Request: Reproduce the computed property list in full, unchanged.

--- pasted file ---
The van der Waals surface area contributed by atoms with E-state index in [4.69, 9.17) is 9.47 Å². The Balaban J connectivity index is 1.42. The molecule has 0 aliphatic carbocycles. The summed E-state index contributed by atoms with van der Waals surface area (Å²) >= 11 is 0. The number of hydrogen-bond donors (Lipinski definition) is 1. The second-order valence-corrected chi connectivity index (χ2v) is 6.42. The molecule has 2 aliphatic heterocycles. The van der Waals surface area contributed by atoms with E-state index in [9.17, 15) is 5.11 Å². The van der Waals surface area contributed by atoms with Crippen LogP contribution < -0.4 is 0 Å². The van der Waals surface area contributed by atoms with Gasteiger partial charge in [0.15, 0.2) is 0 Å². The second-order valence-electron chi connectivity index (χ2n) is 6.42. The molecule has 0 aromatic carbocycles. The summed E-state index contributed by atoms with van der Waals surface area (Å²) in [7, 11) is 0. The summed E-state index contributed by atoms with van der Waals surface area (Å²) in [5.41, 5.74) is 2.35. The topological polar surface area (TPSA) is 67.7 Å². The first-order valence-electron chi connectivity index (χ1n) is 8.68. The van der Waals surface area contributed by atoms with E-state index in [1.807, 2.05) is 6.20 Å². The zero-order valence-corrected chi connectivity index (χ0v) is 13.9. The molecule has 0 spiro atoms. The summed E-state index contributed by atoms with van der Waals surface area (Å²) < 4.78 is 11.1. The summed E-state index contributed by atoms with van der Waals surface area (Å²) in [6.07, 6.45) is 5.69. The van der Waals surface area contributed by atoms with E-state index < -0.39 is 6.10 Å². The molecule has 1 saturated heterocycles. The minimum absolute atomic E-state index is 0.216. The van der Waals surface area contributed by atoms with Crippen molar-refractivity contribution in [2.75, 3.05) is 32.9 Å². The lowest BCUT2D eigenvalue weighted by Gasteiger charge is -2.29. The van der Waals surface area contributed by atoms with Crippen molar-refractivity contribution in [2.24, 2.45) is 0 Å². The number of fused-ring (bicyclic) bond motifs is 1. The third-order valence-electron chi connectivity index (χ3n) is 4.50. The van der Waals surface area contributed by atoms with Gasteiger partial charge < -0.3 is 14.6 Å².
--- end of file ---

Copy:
The van der Waals surface area contributed by atoms with E-state index in [4.69, 9.17) is 9.47 Å². The Balaban J connectivity index is 1.42. The molecule has 0 aliphatic carbocycles. The summed E-state index contributed by atoms with van der Waals surface area (Å²) >= 11 is 0. The number of hydrogen-bond donors (Lipinski definition) is 1. The second-order valence-corrected chi connectivity index (χ2v) is 6.42. The molecule has 2 aliphatic heterocycles. The van der Waals surface area contributed by atoms with E-state index in [9.17, 15) is 5.11 Å². The van der Waals surface area contributed by atoms with Crippen LogP contribution < -0.4 is 0 Å². The van der Waals surface area contributed by atoms with Gasteiger partial charge in [0.15, 0.2) is 0 Å². The second-order valence-electron chi connectivity index (χ2n) is 6.42. The molecule has 0 aromatic carbocycles. The summed E-state index contributed by atoms with van der Waals surface area (Å²) in [7, 11) is 0. The summed E-state index contributed by atoms with van der Waals surface area (Å²) in [5.41, 5.74) is 2.35. The topological polar surface area (TPSA) is 67.7 Å². The first-order valence-electron chi connectivity index (χ1n) is 8.68. The van der Waals surface area contributed by atoms with E-state index in [1.807, 2.05) is 6.20 Å². The zero-order valence-corrected chi connectivity index (χ0v) is 13.9. The molecule has 0 spiro atoms. The summed E-state index contributed by atoms with van der Waals surface area (Å²) < 4.78 is 11.1. The summed E-state index contributed by atoms with van der Waals surface area (Å²) in [6.07, 6.45) is 5.69. The van der Waals surface area contributed by atoms with E-state index < -0.39 is 6.10 Å². The molecule has 1 saturated heterocycles. The minimum absolute atomic E-state index is 0.216. The van der Waals surface area contributed by atoms with Crippen molar-refractivity contribution in [2.75, 3.05) is 32.9 Å². The lowest BCUT2D eigenvalue weighted by Gasteiger charge is -2.29. The van der Waals surface area contributed by atoms with Crippen molar-refractivity contribution in [2.24, 2.45) is 0 Å². The number of fused-ring (bicyclic) bond motifs is 1. The third-order valence-electron chi connectivity index (χ3n) is 4.50. The van der Waals surface area contributed by atoms with Gasteiger partial charge < -0.3 is 14.6 Å².